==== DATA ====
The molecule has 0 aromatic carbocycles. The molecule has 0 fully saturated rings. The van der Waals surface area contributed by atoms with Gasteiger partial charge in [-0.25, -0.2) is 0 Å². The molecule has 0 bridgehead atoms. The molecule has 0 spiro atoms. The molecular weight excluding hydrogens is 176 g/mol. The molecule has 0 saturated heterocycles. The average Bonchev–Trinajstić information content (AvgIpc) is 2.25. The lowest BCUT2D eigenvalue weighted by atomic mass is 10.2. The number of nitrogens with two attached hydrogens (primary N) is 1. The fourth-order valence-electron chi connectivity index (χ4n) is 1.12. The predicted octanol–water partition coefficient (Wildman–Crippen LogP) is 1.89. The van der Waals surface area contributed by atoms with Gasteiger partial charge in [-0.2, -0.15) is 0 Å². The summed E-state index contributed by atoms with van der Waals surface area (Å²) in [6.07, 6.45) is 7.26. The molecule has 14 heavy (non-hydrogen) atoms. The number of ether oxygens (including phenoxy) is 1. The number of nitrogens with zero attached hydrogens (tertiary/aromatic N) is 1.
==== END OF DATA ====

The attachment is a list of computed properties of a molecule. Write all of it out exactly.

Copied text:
The molecule has 0 aromatic carbocycles. The molecule has 0 fully saturated rings. The van der Waals surface area contributed by atoms with Gasteiger partial charge in [-0.25, -0.2) is 0 Å². The molecule has 0 bridgehead atoms. The molecule has 0 spiro atoms. The molecular weight excluding hydrogens is 176 g/mol. The molecule has 0 saturated heterocycles. The average Bonchev–Trinajstić information content (AvgIpc) is 2.25. The lowest BCUT2D eigenvalue weighted by atomic mass is 10.2. The number of nitrogens with two attached hydrogens (primary N) is 1. The fourth-order valence-electron chi connectivity index (χ4n) is 1.12. The predicted octanol–water partition coefficient (Wildman–Crippen LogP) is 1.89. The van der Waals surface area contributed by atoms with Gasteiger partial charge in [-0.2, -0.15) is 0 Å². The summed E-state index contributed by atoms with van der Waals surface area (Å²) in [6.07, 6.45) is 7.26. The molecule has 14 heavy (non-hydrogen) atoms. The number of ether oxygens (including phenoxy) is 1. The number of nitrogens with zero attached hydrogens (tertiary/aromatic N) is 1.